The dogs had grown quiet.
Is it safe to travel? Mama Bunny mused. She sniffed; her ears twitched.
Finally! Mama Bunny cheered. They’ve gone inside!
Taking a few short hops away from the chatty sparrows, Mama Bunny paused to reflect upon the birds’ conversation. If all of that Sparrow-talk is true, she thought, Barry Bunny should be ashamed of himself! Food delivery? Shifts baby-sitting?
Mama Bunny felt her temperature rise. The last time she had been this angry, years ago now, there had been a fox sniffing around her den. Frightened for both herself and her kit, she did what her rabbit instincts told her to do—spare her babies from the teeth of a predator and kill them quickly herself.
Mama Bunny shuddered; it was an awful memory.
She took three, deep, calming breaths, running home as fast as she could.
The babes, apparently untroubled by the hounds’ baying, were sleeping peacefully. The rhythm of their calm breathing seeped into Mama Bunny’s veins.
Maybe I don’t have a helpful mate, she thought, and maybe I’m not proud of my past, but I do have these little loves.
“I’m not afraid of Robin Curmudgeon!” Gavin the Grackle boasted. His feathers were glowing blue-green in the sunshine.
Georgia and Gracie, also grackles, looked at each other.
“I’m afraid of him,” Gracie confessed, “He’s always so fowl-tempered–”
“And fearless!” Georgia added.
“Oh, please,” Gavin mocked them, flapping his great, black wings. “So he looks exasperated all the time. Big deal.”
“It’s not just his facial expression,” the ladies said. “The Grapevine has it that those white feathers on his chest, are from grappling with King Greyson.”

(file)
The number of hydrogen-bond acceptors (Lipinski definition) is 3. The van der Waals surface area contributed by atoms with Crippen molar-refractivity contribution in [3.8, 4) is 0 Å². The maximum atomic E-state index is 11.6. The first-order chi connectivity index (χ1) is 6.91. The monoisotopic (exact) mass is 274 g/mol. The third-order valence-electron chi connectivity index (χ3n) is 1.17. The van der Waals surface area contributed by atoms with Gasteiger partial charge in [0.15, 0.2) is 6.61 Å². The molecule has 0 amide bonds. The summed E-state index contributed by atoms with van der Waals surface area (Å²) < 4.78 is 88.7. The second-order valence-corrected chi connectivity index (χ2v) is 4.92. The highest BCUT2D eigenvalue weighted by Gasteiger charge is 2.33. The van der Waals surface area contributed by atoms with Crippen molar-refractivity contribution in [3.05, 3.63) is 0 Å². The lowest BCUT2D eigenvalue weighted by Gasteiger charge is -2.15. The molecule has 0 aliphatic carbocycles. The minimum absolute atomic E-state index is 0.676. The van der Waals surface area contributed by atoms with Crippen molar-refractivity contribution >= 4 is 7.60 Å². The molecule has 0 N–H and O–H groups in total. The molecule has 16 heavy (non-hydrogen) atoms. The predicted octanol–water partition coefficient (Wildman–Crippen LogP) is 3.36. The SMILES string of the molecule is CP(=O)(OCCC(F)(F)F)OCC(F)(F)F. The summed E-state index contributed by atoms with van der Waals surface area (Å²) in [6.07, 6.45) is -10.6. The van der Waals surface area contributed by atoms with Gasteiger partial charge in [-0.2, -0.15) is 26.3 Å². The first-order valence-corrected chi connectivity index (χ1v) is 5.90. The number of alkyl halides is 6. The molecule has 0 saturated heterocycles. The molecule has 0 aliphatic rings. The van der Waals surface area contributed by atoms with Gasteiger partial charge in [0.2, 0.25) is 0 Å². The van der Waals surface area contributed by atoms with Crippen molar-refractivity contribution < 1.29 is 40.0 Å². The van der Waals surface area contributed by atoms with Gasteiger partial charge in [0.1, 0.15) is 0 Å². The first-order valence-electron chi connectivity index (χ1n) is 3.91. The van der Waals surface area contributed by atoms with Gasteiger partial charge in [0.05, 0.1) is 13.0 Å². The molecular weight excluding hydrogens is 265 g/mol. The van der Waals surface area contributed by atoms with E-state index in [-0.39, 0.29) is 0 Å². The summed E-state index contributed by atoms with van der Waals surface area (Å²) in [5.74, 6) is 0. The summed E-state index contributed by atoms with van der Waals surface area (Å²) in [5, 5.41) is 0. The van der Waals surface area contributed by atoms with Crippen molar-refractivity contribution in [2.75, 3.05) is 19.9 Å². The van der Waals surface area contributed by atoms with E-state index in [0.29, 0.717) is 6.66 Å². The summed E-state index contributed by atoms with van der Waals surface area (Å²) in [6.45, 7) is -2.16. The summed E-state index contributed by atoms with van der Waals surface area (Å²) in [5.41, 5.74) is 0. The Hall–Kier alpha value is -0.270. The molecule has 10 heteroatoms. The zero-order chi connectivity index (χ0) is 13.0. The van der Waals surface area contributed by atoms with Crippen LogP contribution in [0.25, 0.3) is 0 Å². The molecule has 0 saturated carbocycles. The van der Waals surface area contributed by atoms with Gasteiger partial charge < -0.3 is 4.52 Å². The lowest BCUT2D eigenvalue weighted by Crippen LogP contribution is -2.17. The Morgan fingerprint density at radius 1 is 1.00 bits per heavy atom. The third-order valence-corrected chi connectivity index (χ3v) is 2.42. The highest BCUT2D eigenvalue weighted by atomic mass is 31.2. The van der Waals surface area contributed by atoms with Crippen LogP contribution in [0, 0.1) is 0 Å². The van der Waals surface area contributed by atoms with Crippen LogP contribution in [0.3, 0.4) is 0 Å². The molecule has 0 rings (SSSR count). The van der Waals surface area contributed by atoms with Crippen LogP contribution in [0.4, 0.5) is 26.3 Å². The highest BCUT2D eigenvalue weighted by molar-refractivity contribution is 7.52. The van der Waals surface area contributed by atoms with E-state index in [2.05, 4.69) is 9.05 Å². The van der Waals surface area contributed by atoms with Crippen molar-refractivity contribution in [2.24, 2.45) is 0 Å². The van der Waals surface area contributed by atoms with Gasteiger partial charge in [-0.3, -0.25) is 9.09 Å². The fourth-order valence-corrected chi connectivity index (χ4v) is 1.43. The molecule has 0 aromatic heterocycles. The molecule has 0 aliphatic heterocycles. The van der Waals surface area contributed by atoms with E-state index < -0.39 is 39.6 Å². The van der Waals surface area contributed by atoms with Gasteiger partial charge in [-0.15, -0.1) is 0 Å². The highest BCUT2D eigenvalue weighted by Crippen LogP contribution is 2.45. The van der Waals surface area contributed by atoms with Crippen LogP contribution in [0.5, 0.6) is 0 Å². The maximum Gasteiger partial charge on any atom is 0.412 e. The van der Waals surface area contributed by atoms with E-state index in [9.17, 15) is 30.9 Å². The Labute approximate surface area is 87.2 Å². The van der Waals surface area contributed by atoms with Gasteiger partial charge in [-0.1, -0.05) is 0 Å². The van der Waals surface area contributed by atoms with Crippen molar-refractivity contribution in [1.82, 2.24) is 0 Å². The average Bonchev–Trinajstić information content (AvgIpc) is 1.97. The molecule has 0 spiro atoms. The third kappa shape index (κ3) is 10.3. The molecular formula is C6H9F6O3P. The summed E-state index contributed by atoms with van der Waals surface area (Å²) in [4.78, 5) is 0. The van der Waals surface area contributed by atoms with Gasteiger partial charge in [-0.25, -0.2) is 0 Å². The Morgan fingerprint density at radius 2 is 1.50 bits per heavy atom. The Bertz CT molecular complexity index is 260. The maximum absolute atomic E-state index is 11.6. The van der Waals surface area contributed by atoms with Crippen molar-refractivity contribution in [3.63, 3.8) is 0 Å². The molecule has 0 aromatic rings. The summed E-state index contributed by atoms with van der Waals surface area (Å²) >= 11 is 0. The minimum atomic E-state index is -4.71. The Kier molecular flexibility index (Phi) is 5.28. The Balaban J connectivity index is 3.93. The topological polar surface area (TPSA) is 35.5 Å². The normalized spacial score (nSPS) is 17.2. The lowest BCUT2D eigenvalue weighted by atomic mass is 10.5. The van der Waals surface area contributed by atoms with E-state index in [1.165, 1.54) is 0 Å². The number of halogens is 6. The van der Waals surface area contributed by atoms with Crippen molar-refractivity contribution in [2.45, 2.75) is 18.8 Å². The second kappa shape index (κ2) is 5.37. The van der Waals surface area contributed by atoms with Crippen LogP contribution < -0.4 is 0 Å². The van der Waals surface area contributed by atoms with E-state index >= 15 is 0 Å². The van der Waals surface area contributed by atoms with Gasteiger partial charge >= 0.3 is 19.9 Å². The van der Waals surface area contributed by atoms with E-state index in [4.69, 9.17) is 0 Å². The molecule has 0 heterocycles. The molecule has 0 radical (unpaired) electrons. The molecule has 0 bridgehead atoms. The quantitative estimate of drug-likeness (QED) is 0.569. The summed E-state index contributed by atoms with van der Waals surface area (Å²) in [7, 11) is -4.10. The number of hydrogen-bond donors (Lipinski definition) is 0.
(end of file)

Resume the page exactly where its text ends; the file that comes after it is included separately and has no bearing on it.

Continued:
Gavin screeched, indignant. “No one messes with King Greyson and lives to tell the tale! You’re making Curmudgeon sound like some sort of folk-hero. A legend. He’s just a tubby robin! I’d like to see him out-fly me.”
Georgia nudged Gracie with the tip of her wing, dark beak pointing across the Pool Hole.
“He’s here?!” Gracie clucked.
Georgia’s beak opened in a wide smile, “oh, Gavin. Would you like to test your wing-speed right now?”
“I don’t need to test it,” Gavin said, “I know that I’m the fastest bird in this yard.”
“Well, maybe you should ask Robin Curmudgeon about that.” Georgia suggested. “He’s right over there—perched on top of the patio pavers.”
“I’m not afraid of him,” Gavin said, before swooping down at the old robin.
The ladies watched as Gavin nearly collided with Curmudgeon. They held their breath, as Curmudgeon took flight.
“Help!” Gavin screeched. “I’m sorry! I’m sorry!”
If Robin Curmudgeon heard Gavin’s apology, he ignored it. The robin mercilessly pursued the young grackle into the cedar hedge and beyond.
“Whoa,” Gracie marveled. “That was intense.
“It’s like my Mama always said,” Georgia added, “‘When pride comes, then comes disgrace, but with humility comes wisdom.’”
“Where did she learn that?”
“From the Bible.”
“She could read?!” Gracie asked, her golden eyes growing wide.
“Gosh, no!” Georgia shrieked with laughter, “she liked to hang out at a church camp and listen to the services.”
Sneaky Pete’s Twilight Trek
It doesn’t matter what day of the week it is.
He doesn’t care if it’s cloudy or cold.
Nor does it matter to Sneaky Pete if the traffic is loud and busy.
He has a twilight trek to take.
The trek starts near the old barn, skirts the edge of a garden and then meanders into a neglected field.
Sneaky Pete slinks through the tall grasses of the field, sure to be quiet in case a snack appears.
He pauses in the middle of the field, admiring the sunset on cloudless days. The sky shifts from robin’s egg blue, to lavender to magenta, to gray, and, then, finally to onyx. The shadows, moving as silently as he does, soon engulf him. His dark tiger stripes become one with the night.
Stars as small as pinpricks begin to shine.
Thank you, Dear Readers, for allowing me to share these vignettes with you. I hope they encouraged you to smile, or, even better—to laugh. Sending good thoughts, prayers, light and love your way.
With Love & Gratitude,
Bible verse appearing in “Freddy Finch’s Red Feathers” was Matthew 5:4. Bible verse appearing in “Robin Curmudgeon” was Proverbs 11:2. Both were from the New International Version of the Holy Bible.